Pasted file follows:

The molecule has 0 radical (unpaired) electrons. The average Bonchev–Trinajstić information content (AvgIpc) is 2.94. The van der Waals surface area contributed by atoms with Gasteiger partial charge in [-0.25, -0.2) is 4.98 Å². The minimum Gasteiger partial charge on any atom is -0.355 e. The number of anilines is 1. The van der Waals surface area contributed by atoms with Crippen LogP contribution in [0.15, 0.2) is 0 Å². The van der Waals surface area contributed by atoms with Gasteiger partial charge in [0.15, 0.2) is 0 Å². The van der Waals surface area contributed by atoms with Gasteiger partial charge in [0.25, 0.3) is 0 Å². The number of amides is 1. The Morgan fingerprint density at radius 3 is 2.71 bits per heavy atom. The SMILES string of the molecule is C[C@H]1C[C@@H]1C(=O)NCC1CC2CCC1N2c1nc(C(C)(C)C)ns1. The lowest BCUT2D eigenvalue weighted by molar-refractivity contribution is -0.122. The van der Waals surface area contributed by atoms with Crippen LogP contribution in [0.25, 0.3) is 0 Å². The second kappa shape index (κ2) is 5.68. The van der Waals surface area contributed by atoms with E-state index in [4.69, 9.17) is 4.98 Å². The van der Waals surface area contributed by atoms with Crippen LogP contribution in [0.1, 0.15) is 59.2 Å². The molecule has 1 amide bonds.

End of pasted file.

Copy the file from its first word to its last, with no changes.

The molecule has 0 radical (unpaired) electrons. The average Bonchev–Trinajstić information content (AvgIpc) is 2.94. The van der Waals surface area contributed by atoms with Gasteiger partial charge in [-0.25, -0.2) is 4.98 Å². The minimum Gasteiger partial charge on any atom is -0.355 e. The number of anilines is 1. The van der Waals surface area contributed by atoms with Crippen LogP contribution in [0.15, 0.2) is 0 Å². The van der Waals surface area contributed by atoms with Gasteiger partial charge in [0.15, 0.2) is 0 Å². The van der Waals surface area contributed by atoms with Gasteiger partial charge in [0.25, 0.3) is 0 Å². The number of amides is 1. The Morgan fingerprint density at radius 3 is 2.71 bits per heavy atom. The SMILES string of the molecule is C[C@H]1C[C@@H]1C(=O)NCC1CC2CCC1N2c1nc(C(C)(C)C)ns1. The lowest BCUT2D eigenvalue weighted by molar-refractivity contribution is -0.122. The van der Waals surface area contributed by atoms with Crippen LogP contribution in [0.25, 0.3) is 0 Å². The second kappa shape index (κ2) is 5.68. The van der Waals surface area contributed by atoms with E-state index in [4.69, 9.17) is 4.98 Å². The van der Waals surface area contributed by atoms with Crippen LogP contribution in [0.1, 0.15) is 59.2 Å². The molecule has 1 amide bonds.